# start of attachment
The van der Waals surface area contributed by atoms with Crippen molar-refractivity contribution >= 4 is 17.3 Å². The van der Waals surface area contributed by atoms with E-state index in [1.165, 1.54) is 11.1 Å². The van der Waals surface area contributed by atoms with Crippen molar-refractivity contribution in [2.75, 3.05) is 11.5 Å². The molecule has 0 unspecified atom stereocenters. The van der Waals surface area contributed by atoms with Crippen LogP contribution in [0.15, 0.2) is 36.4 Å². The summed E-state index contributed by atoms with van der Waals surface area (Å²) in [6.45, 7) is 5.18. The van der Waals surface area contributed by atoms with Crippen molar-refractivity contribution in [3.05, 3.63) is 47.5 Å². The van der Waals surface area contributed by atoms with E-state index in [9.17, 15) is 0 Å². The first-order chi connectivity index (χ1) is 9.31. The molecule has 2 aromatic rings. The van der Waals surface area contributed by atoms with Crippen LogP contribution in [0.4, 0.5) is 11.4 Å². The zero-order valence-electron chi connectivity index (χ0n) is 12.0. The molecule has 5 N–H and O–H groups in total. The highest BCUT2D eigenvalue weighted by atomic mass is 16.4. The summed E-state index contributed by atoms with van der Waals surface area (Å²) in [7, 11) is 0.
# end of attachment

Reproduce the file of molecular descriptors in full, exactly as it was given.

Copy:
The van der Waals surface area contributed by atoms with Crippen molar-refractivity contribution >= 4 is 17.3 Å². The van der Waals surface area contributed by atoms with E-state index in [1.165, 1.54) is 11.1 Å². The van der Waals surface area contributed by atoms with Crippen molar-refractivity contribution in [2.75, 3.05) is 11.5 Å². The molecule has 0 unspecified atom stereocenters. The van der Waals surface area contributed by atoms with Crippen LogP contribution in [0.15, 0.2) is 36.4 Å². The summed E-state index contributed by atoms with van der Waals surface area (Å²) in [6.45, 7) is 5.18. The van der Waals surface area contributed by atoms with Crippen molar-refractivity contribution in [3.05, 3.63) is 47.5 Å². The van der Waals surface area contributed by atoms with E-state index in [9.17, 15) is 0 Å². The first-order chi connectivity index (χ1) is 9.31. The molecule has 2 aromatic rings. The van der Waals surface area contributed by atoms with Crippen LogP contribution in [0.4, 0.5) is 11.4 Å². The zero-order valence-electron chi connectivity index (χ0n) is 12.0. The molecule has 5 N–H and O–H groups in total. The highest BCUT2D eigenvalue weighted by atomic mass is 16.4. The summed E-state index contributed by atoms with van der Waals surface area (Å²) in [7, 11) is 0.